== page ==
Decades ago, Nautilus founder Arthur Jones theorized muscular friction was the source of differences observed between positive and negative strength – reducing concentric efficiency while increasing eccentric efficiency. On several occassions Arthur has stated the following,
“Everything in the known universe that has both mass and motion also has friction, and muscles are no exception. Whether it is an automobile, an airplane, a snake or a human muscle, friction acts the same way: inhibits positive function while enhancing negative function, thus reduces your positive strength while increasing your negative strength”.
While significant levels of friction in exercise equipment can certainly have this effect, research has shown muscular friction is practically non-existant. Although the exact mechanism isn’t yet fully understood, current scientific consensus is the differences in positive and negative strength are due to differences in cross-bridge mechanics. Dr. Michael Reedy of the Duke University Cell Biology department provided me with the following explanation,
“In a nutshell – more crossbridges attach and hang on tightly – due to to either or both causes of recruitment:
1) backbending distortion of one-headed crossbridges allows the second head of each myosin to attach, and they backwalk a few steps, smoothing the plateau of force that develops in phase 2 of ramp-stretch. (I love this idea, inspired from the Linari paper, but good evidence for it is not available yet.)
2) all weak-binding M*ADP*Pi heads of myosins that collide with backsliding actin hang on tightly to resist lengthening– and the more generous interface geometry for braking attachments by M*ADP*Pi allows more myosins to attach and evolve into brakes than are able to attach and evolve into purely isometric or shortening motors.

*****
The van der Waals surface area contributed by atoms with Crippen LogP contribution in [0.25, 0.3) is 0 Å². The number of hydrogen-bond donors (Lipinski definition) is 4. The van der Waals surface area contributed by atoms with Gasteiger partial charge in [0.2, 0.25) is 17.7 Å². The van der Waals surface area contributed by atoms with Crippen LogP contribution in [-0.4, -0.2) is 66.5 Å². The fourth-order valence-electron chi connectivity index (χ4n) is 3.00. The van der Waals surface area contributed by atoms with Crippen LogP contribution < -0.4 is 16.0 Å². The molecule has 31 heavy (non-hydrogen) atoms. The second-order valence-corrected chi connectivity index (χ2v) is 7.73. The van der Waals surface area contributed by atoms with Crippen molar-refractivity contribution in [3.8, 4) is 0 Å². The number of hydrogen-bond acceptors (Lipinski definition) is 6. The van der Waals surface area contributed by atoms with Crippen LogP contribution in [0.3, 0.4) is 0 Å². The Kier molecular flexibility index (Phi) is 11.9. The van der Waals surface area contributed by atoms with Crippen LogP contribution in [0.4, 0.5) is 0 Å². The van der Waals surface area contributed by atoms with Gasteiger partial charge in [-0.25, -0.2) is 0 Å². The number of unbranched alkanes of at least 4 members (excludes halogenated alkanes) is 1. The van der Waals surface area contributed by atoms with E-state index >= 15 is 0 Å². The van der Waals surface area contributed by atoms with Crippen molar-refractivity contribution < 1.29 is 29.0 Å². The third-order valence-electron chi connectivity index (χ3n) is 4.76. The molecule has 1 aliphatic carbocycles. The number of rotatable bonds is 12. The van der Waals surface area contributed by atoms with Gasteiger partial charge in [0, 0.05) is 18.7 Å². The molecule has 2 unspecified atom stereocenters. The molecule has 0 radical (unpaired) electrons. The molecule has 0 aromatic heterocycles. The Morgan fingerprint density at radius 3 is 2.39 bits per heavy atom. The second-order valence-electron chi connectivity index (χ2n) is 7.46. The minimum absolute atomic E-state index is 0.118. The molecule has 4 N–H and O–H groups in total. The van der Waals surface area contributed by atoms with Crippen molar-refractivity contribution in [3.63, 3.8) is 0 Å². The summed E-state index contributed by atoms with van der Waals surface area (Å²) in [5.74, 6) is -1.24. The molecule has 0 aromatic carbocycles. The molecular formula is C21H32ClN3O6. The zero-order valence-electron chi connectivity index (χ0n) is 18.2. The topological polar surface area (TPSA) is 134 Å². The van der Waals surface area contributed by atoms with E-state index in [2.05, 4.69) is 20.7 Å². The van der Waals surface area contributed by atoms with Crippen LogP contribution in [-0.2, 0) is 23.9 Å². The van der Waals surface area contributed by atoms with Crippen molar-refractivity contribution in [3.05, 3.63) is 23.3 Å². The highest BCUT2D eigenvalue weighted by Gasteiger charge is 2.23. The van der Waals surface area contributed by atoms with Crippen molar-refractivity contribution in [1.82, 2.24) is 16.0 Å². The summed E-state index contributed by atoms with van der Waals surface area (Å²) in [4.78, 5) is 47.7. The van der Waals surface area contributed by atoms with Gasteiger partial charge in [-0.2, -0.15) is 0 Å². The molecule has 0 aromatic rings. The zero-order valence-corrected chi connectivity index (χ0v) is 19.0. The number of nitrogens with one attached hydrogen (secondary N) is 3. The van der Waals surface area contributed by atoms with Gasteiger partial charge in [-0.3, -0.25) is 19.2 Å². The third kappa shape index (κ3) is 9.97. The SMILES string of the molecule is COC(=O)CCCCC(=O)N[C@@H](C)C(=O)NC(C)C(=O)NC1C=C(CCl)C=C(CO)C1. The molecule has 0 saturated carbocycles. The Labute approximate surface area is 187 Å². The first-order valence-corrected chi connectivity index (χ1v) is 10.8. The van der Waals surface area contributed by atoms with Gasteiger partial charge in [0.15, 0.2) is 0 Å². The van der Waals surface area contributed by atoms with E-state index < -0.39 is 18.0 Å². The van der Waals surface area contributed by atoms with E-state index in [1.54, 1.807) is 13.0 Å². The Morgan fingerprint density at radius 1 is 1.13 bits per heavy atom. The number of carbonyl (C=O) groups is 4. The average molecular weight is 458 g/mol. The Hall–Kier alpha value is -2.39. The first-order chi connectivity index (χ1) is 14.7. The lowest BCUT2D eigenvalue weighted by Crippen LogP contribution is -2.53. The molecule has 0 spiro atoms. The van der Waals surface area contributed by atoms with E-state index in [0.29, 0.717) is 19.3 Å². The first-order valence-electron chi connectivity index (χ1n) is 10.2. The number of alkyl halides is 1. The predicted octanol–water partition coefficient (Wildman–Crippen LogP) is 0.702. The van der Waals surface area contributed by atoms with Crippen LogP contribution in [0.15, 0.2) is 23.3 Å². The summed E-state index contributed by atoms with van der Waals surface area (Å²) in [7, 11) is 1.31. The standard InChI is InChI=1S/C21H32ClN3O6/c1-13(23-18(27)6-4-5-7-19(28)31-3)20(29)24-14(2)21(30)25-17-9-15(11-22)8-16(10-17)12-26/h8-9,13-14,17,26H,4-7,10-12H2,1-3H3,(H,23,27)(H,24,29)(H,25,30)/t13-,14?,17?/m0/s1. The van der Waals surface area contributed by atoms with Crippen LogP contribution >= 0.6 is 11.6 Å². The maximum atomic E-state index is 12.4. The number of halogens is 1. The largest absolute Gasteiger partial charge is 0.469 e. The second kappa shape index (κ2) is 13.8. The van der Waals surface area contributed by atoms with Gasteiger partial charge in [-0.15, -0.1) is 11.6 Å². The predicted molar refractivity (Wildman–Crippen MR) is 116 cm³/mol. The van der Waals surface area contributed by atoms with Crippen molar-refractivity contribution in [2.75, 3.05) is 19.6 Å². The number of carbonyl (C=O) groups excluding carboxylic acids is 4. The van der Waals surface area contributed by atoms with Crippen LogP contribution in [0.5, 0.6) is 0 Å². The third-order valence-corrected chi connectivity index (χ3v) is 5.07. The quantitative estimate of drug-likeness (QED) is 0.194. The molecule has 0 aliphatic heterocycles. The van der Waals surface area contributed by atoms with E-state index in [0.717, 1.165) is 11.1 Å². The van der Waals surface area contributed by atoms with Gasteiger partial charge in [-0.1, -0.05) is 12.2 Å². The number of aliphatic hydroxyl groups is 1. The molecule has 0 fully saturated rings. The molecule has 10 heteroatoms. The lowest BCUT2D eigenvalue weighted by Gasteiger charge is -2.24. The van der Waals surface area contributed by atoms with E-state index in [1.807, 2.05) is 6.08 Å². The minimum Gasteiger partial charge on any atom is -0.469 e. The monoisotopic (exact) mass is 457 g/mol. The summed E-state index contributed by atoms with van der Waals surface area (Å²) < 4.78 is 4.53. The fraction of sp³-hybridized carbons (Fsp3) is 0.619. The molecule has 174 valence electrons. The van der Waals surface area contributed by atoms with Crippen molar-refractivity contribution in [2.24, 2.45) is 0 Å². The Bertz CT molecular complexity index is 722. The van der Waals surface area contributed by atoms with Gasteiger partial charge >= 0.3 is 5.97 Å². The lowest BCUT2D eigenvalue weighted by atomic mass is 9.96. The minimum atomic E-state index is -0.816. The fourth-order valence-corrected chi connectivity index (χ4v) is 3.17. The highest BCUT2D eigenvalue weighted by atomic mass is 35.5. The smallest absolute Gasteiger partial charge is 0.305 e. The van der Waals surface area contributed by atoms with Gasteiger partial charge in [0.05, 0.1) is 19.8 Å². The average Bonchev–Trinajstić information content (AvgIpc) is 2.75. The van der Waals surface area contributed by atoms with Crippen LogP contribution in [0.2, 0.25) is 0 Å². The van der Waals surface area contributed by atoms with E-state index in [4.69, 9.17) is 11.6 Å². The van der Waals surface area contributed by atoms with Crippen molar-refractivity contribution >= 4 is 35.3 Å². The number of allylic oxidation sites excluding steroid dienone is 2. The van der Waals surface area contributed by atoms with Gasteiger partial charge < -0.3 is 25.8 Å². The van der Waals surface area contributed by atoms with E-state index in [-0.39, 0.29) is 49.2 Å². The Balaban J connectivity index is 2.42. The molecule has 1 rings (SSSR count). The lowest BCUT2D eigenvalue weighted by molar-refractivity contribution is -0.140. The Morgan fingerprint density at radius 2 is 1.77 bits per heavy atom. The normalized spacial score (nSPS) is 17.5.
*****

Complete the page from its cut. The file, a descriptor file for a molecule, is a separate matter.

Much of my structural research over the next couple of years will focus on getting evidence for or against 1) and 2). We get snapshots of muscle tructure by x-ray diffraction, and by 3D EM tomography of thin sections from fibers quick-frozen during mechanical actions and responses of interest.”
The Linari paper Dr. Reedy mentioned is A combined mechanical and X-ray diffraction study of stretch potentiation in single frog muscle fibres. M. Linari, L. Lucii, M. Reconditi, M. E. Vannicelli Casoni, H. Amenitsch, S. Bernstorff, G. Piazzesi and V. Lombardi, J. Physiol. 2000;526;589-596. The full text is available at http://jp.physoc.org/cgi/content/full/526/3/589
In addition to Arthur Jones’ friction theory being wrong, I believe his recommendation to emphasize the negative portion of the repetition by taking longer to perform it is also incorrect. Since negative work has been shown to be more metabolically efficient, if the negative phase of the repetition is too long inroading may be less efficient and it may take longer to recruit and stimulate all the target muscles’ available motor units. Because of this, I believe the negative phase of the repetition should be performed only slowly enough to maintain strict form and no slower. Spending more time performing the easier part of the repetition reduces the intensity of the exercise rather than increasing it.
Rather than a longer negative phase, the positive and negative should be of roughly equal duration. This duration should be at least long enough for an adequately slow movement to minimize acceleration during turnarounds. In my experience a four to five second positive and negative cadence is slow enough for most people to maintain reasonably good form and focus on intensely contracting the target muscles over typical exercise ranges of motion.